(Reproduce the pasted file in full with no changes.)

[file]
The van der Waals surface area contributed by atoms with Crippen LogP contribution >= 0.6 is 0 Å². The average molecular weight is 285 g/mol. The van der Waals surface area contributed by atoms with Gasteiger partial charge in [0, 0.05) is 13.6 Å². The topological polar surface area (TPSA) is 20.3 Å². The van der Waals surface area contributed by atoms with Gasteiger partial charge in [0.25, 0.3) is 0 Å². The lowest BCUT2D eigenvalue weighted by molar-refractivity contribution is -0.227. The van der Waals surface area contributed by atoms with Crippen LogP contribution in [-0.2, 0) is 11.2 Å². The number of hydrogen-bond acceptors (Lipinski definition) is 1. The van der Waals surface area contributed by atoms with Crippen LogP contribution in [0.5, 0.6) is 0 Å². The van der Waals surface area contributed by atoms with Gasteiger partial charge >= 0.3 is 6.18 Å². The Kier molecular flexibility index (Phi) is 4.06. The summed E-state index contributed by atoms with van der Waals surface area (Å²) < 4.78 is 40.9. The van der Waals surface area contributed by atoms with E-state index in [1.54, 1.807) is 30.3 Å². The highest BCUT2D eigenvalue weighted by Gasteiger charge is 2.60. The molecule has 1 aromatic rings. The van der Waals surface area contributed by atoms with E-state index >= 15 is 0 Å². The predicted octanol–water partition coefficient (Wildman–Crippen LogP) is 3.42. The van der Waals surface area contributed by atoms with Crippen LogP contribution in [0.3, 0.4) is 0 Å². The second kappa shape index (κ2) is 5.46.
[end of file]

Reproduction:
The van der Waals surface area contributed by atoms with Crippen LogP contribution >= 0.6 is 0 Å². The average molecular weight is 285 g/mol. The van der Waals surface area contributed by atoms with Gasteiger partial charge in [0, 0.05) is 13.6 Å². The topological polar surface area (TPSA) is 20.3 Å². The van der Waals surface area contributed by atoms with Gasteiger partial charge in [0.25, 0.3) is 0 Å². The lowest BCUT2D eigenvalue weighted by molar-refractivity contribution is -0.227. The van der Waals surface area contributed by atoms with Crippen LogP contribution in [-0.2, 0) is 11.2 Å². The number of hydrogen-bond acceptors (Lipinski definition) is 1. The van der Waals surface area contributed by atoms with Crippen LogP contribution in [0.5, 0.6) is 0 Å². The van der Waals surface area contributed by atoms with Gasteiger partial charge >= 0.3 is 6.18 Å². The Kier molecular flexibility index (Phi) is 4.06. The summed E-state index contributed by atoms with van der Waals surface area (Å²) < 4.78 is 40.9. The van der Waals surface area contributed by atoms with E-state index in [1.54, 1.807) is 30.3 Å². The highest BCUT2D eigenvalue weighted by Gasteiger charge is 2.60. The molecule has 1 aromatic rings. The van der Waals surface area contributed by atoms with E-state index >= 15 is 0 Å². The predicted octanol–water partition coefficient (Wildman–Crippen LogP) is 3.42. The van der Waals surface area contributed by atoms with Crippen LogP contribution in [0.3, 0.4) is 0 Å². The second kappa shape index (κ2) is 5.46.